Hurricane Florence Power Outages Map Update: More Than 670,000 Still Without Electricity in North Carolina

Despite weakening to a tropical depression, Florence is expected to continue to batter the Carolinas with heavy rainfall on Sunday. The constant rain mixed with strong winds is slated to increase the risk of flooding, makin restoring power to people in North and South Carolina more difficult.

Duke Energy, one of the biggest electricity providers in North and South Carolina, was able to restore power to some customers on Saturday. The company said more than 637,000 customers had their electricity turned back on as of Saturday morning, but winds and rainfall throughout the night brought additional outages.

More than 670,000 people remained without power in North Carolina as of Sunday, ABC News' North Carolina affiliate reported. The most effected areas include cities within the following counties: Beaufort, Bladen, Brunswick, Carteret, Columbus Craven, Duplin, New Hanover, Robeson, Sampson, Wake, Wayne, Pamlico, Pender and Onslow.

Meanwhile nearly 59,000 in South Carolina were still in the dark.

Duke energy said it could take several days for all outages to be restored due to continued high winds, heavy rainfall, flooding and blocked roads damaged by the storm. "Our crews during the past 24 hours have made significant progress restoring power in areas of the Carolinas where it is safe to do," Howard Fowler, Duke Energy incident commander, said in a statement.

"However, we unfortunately have been unable to make repairs in some of the hardest-hit coastal areas due to continuing high winds and road access problems caused by major flooding," Fowler said.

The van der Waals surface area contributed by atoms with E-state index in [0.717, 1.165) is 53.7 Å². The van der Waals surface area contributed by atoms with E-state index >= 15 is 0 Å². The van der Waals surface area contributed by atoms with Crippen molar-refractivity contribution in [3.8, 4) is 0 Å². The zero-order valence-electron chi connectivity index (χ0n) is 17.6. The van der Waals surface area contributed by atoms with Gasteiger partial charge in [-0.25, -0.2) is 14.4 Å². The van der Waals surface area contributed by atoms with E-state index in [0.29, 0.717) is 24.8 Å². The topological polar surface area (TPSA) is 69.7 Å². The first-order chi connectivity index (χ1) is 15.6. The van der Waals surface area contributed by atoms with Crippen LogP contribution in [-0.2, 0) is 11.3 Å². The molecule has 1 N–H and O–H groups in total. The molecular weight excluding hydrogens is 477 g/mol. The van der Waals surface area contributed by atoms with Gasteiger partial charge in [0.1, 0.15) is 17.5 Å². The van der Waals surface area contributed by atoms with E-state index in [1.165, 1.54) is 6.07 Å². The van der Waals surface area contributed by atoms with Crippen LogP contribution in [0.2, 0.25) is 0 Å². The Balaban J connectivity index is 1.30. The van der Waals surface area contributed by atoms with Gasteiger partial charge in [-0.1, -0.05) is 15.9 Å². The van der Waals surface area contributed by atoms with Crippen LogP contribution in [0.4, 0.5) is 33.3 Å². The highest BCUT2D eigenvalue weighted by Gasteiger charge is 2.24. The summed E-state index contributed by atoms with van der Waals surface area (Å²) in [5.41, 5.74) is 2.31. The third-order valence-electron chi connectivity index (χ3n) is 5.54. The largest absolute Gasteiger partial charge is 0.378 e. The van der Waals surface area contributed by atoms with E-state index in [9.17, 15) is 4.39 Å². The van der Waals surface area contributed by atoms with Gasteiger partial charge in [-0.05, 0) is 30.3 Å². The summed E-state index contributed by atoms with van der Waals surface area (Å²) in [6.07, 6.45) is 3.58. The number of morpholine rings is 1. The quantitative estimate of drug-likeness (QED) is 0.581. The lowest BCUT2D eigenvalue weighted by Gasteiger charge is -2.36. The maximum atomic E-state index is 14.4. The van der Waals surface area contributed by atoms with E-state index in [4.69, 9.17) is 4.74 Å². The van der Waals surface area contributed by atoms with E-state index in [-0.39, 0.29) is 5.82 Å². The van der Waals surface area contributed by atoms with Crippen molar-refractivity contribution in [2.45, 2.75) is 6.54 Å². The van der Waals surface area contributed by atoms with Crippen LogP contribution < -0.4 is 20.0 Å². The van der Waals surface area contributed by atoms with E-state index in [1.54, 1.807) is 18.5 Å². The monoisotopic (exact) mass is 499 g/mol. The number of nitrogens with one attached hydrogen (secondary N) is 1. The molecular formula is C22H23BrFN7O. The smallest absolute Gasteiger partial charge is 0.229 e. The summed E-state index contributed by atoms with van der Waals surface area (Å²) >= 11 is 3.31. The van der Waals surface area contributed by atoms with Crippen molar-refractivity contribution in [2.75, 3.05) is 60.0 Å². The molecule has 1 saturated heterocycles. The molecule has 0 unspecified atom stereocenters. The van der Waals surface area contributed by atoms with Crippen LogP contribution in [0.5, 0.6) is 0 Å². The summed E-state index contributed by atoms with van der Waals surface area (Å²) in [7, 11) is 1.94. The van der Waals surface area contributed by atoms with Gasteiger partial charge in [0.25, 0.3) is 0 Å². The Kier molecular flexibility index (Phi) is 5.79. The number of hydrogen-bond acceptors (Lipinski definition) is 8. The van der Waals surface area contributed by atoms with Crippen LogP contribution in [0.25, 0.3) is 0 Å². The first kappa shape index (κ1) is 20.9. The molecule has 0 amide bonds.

He added: "In those hard-hit areas, total power restoration might take weeks, not days, due to widespread flooding and significant damage to power lines, utility poles and other key components of the electric grid."

Hurricane Florence Power Outages Map Update: More Than 730,000 Still Without Electricity in North and South Carolina
This photo shows a road submerged in floodwater in Lumberton, North Carolina, on September 15, 2018, in the wake of Hurricane Florence. More than 730,000 people across the Carolinas were still without power due to Hurricane Florence on September 16, 2018. Alex Edelman / AFP/Getty Images

Tropical Depression Florence's path is headed northwest and is expected to move across the western Carolinas and then recurve over the Ohio Valley and Northeast U.S. on Monday and Tuesday, the National Hurricane Center said in a statement released early Sunday. The projected pathway is expected to bring flash flooding from heavy rainfall to those residing in the western areas of North Carolina.

"The flood danger from this storm is more immediate today than when it... made landfall 24 hours ago," North Carolina Governor Roy Cooper said in a statement on Saturday. "We face walls if water at our coasts, along our rivers, across our farmland, in our cities and in our towns."

The catastrophic storm has so far resulted in the deaths of 13 people, including a mother and her child in Wilmington, North Carolina.